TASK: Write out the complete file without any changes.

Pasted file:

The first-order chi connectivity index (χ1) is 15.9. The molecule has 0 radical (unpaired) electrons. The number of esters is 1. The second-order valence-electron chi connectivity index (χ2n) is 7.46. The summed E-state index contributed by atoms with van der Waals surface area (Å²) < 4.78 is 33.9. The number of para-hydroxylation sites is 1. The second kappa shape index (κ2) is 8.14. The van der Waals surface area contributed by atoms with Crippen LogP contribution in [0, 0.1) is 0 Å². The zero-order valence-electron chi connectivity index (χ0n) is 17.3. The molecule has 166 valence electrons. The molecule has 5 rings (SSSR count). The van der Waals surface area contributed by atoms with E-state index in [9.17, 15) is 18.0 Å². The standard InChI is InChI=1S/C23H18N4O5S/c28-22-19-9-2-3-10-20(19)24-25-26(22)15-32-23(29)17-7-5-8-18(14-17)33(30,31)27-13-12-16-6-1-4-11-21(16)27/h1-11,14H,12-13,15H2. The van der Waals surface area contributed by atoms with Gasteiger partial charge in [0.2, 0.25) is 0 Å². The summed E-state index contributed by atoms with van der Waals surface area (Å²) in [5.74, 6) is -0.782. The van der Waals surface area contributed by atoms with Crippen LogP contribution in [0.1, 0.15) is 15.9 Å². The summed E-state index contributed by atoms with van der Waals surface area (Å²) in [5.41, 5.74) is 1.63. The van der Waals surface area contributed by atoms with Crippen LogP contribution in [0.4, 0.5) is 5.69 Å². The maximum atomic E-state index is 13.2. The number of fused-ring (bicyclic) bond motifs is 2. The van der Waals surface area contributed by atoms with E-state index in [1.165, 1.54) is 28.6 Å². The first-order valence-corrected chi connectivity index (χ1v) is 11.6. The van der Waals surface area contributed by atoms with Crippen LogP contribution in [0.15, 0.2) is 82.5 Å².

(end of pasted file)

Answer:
The first-order chi connectivity index (χ1) is 15.9. The molecule has 0 radical (unpaired) electrons. The number of esters is 1. The second-order valence-electron chi connectivity index (χ2n) is 7.46. The summed E-state index contributed by atoms with van der Waals surface area (Å²) < 4.78 is 33.9. The number of para-hydroxylation sites is 1. The second kappa shape index (κ2) is 8.14. The van der Waals surface area contributed by atoms with Crippen LogP contribution in [0, 0.1) is 0 Å². The zero-order valence-electron chi connectivity index (χ0n) is 17.3. The molecule has 166 valence electrons. The molecule has 5 rings (SSSR count). The van der Waals surface area contributed by atoms with E-state index in [9.17, 15) is 18.0 Å². The standard InChI is InChI=1S/C23H18N4O5S/c28-22-19-9-2-3-10-20(19)24-25-26(22)15-32-23(29)17-7-5-8-18(14-17)33(30,31)27-13-12-16-6-1-4-11-21(16)27/h1-11,14H,12-13,15H2. The van der Waals surface area contributed by atoms with Gasteiger partial charge in [0.2, 0.25) is 0 Å². The summed E-state index contributed by atoms with van der Waals surface area (Å²) in [5.74, 6) is -0.782. The van der Waals surface area contributed by atoms with Crippen LogP contribution in [0.1, 0.15) is 15.9 Å². The summed E-state index contributed by atoms with van der Waals surface area (Å²) in [5.41, 5.74) is 1.63. The van der Waals surface area contributed by atoms with Crippen LogP contribution in [0.4, 0.5) is 5.69 Å². The maximum atomic E-state index is 13.2. The number of fused-ring (bicyclic) bond motifs is 2. The van der Waals surface area contributed by atoms with E-state index in [1.165, 1.54) is 28.6 Å². The first-order valence-corrected chi connectivity index (χ1v) is 11.6. The van der Waals surface area contributed by atoms with Crippen LogP contribution in [0.15, 0.2) is 82.5 Å².